*I’m being ironic, sardonic and acerbic. There are no reasons to love tobacco, but there are reasons to study the ephemera of tobacco marketing. Understanding how an industry that caters to and perpetuates ill health on so many levels can be so successful for so many years demands attention.
Before the cigarette package and the give-a-ways (i.e. cigarette cards) that came as premiums, tobacco was packaged in bags – large and small. Tobacco also was wrapped in paper and the paper needed closures. The paper and bags were often “tagged” (indeed branded) with a metallic fastener called a tobacco tag or cut plug markers, which either showed the brand name and image or some other identifying mark – logos by any other name. These were collectibles back in the day and also today. You can learn more here from the National Cigar History Museum Exhibit by Tony Hyman (or an excerpt below).
P. Lorillard was the first company to use tags made of tin to identify their products, but in one of those historic bad ideas, decided to put their tags under the outside leaf which wrapped the brick, thus rendering it invisible until cut or bitten. This bad marketing idea led to chipped teeth and unhappy customers. Ben Finzer, owner of the Ben Finzer Tobacco Company in Louisville, liked the idea of tin tags, and became the first to put them on the outside of the slab or twist. Finzer tried unsuccessfully to patent the idea and placement. After the courts turned him down, tobacco manufacturers everywhere adopted the use of colorful tin tags. Because the tags were so inexpensive to make, custom brands and corresponding tags were easily created for retailers and wholesalers. Collectors have catalogued more than 12,000 different tags.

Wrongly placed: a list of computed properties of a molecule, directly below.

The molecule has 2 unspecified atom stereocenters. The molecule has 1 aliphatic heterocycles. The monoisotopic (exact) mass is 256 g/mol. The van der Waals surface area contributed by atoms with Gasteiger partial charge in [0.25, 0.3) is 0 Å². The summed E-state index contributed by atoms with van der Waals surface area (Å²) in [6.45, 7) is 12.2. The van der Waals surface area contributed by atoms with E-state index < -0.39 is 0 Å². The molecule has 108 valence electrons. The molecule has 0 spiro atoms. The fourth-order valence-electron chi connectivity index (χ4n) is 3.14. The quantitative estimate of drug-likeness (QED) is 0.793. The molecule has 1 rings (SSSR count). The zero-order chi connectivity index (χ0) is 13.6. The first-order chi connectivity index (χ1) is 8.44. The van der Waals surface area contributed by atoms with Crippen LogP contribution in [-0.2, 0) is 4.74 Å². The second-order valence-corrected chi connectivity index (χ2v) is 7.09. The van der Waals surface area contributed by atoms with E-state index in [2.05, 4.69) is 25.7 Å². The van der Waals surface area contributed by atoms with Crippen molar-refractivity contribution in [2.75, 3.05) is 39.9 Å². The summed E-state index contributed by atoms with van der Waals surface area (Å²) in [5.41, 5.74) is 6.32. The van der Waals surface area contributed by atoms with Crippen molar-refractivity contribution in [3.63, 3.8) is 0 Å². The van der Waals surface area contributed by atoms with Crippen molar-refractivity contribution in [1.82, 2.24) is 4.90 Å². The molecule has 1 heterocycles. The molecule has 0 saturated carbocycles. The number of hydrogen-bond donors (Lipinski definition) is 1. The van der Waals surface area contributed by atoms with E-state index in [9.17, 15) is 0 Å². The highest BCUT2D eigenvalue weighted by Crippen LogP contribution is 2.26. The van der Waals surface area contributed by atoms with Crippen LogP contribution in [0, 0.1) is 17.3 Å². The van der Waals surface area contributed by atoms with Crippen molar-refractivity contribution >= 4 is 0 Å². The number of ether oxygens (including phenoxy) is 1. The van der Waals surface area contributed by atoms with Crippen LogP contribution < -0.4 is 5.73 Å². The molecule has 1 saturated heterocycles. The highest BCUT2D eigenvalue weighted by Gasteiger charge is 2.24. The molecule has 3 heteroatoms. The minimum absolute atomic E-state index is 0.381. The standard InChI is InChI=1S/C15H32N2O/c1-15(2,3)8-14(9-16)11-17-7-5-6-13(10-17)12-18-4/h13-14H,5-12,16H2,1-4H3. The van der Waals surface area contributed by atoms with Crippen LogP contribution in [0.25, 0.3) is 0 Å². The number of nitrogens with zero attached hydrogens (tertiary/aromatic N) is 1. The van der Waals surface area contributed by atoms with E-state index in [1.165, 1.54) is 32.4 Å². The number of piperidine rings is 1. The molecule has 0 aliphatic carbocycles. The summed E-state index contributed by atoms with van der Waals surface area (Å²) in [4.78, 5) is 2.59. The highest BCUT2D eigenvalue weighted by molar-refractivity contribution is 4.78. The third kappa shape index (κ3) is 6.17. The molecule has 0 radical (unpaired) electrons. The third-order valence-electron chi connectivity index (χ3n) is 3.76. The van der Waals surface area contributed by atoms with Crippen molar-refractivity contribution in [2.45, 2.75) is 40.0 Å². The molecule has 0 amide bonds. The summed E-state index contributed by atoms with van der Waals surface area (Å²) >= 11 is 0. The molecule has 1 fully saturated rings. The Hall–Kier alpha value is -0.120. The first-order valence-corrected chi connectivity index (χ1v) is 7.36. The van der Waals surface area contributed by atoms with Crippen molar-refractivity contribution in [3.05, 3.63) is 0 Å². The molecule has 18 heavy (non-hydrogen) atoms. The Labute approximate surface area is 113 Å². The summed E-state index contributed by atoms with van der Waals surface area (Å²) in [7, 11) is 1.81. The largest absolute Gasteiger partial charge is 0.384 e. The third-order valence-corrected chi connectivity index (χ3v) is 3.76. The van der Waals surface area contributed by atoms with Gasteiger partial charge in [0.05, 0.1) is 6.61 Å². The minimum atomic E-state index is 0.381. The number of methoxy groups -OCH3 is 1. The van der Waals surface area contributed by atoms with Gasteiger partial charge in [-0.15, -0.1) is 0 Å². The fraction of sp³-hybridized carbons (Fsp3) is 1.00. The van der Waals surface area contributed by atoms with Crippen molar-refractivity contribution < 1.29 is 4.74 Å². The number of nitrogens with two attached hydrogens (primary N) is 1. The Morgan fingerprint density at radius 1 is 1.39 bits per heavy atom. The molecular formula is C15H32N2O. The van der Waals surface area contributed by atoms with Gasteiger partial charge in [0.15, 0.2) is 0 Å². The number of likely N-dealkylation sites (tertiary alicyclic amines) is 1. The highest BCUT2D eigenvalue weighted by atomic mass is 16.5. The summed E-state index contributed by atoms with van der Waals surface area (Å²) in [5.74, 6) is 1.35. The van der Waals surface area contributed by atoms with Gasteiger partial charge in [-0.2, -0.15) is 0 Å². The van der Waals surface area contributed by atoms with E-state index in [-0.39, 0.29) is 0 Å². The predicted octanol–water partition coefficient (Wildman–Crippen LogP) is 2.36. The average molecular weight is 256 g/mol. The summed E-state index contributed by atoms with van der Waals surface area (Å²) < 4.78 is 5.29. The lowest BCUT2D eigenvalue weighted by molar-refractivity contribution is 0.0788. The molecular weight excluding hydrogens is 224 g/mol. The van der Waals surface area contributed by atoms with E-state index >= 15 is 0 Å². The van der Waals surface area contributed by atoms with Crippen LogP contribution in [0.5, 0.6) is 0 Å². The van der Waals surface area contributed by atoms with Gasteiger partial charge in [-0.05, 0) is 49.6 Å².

A more scholarly overview can be found here. And a collector’s view can be seen here and here.